FAP and Your Heart
If you have familial amyloid polyneuropathy (FAP), a progressive neurodegenerative disease, your doctor has probably talked to you about screening for problems with your heart.
About 80% of FAP patients have cardiac involvement. If left untreated, heart disease can have serious consequences for your health.
What causes heart problems in FAP?
Mutations in the TTR gene cause FAP. This means that the protein this gene encodes for has errors and is slightly “sticky.” These faulty proteins aggregate or clump together, forming amyloid bundles that interfere with cell and tissue function. The amyloids gradually accumulate in nerve cells and organs like the heart.
What cardiac symptoms are common in FAP?
As amyloids accumulate, heart muscle stiffens and has trouble pumping. Doctors call this cardiomyopathy. The first cardiac symptom patients may notice is arrhythmia, or an irregular heartbeat. Some people have this symptom for years before being diagnosed with FAP.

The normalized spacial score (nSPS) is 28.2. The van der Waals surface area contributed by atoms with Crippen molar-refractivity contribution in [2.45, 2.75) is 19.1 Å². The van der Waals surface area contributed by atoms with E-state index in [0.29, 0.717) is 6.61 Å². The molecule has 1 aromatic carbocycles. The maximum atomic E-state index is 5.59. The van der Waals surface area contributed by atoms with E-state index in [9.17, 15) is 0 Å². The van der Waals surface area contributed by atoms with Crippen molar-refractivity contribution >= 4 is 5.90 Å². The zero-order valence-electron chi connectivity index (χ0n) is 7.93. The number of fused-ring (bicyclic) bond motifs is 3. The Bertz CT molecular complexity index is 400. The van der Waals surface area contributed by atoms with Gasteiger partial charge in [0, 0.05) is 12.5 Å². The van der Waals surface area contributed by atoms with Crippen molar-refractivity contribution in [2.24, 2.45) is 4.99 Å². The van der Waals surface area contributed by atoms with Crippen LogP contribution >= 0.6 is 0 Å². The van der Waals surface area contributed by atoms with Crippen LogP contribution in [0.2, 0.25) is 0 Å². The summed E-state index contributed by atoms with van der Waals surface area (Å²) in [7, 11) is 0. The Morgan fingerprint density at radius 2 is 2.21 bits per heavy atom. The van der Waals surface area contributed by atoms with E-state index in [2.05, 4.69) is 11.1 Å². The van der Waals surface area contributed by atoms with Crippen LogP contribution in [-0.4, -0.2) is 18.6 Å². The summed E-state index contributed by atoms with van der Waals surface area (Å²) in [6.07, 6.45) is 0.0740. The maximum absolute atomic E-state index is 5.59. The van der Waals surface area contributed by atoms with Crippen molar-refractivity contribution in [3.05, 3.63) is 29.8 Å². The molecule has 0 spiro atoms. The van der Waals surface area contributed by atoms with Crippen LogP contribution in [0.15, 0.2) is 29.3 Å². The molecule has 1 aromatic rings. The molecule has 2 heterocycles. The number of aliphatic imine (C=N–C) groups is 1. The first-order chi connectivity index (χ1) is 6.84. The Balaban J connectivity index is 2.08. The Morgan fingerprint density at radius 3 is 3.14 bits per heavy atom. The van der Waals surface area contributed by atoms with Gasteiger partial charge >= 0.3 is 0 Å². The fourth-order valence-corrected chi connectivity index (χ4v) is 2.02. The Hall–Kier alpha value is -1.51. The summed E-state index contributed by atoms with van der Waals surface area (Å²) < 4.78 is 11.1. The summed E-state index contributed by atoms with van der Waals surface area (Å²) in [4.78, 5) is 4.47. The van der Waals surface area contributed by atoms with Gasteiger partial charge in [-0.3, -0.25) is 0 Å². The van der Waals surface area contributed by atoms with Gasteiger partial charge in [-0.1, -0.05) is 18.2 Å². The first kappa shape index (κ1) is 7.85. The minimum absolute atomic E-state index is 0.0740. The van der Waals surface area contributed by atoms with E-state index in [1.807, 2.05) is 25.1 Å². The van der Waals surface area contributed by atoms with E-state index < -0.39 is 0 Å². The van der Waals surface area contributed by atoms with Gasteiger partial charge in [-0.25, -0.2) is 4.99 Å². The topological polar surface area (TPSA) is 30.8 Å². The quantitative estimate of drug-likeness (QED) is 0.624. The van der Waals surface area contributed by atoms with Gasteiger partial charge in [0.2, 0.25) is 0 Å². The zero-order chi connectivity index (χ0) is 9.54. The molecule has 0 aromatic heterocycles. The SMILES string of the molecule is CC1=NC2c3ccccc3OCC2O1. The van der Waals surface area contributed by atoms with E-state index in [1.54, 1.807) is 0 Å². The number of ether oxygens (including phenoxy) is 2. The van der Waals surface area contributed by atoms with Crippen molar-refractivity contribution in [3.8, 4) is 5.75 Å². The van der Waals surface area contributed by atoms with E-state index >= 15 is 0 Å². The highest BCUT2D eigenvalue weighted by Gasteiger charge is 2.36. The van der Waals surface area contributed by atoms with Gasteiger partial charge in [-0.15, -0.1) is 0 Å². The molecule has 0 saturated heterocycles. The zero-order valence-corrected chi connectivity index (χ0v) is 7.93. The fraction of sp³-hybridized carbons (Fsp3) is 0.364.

Patients may also experience symptoms like shortness of breath and severe fatigue. Some may have dizzy or fainting spells.
How do doctors keep cardiac problems in check?
FAP patients should undergo regular health screenings to monitor their heart health. There are a number of tests that doctors may use, depending on your location and the specific symptoms you are experiencing.
These tests can include echocardiography, which assesses the ability of the heart to pump blood, or electrocardiography (also called an ECG or EKG), which measures the electrical activity in the heart with each heartbeat.
Another test they may use to assess heart function is myocardial perfusion scintigraphy. This test involves injecting the patient with a radioactive tracer dye and tracking the flow of the dye through the heart to investigate blood flow and evidence of damage.
How do doctors treat heart problems in FAP?
To date, treatment options for FAP are limited to slowing disease progression and managing symptoms. Treatments for heart symptoms are also supportive rather than curative, and specific to each patient.
Last updated: Aug. 6, 2020
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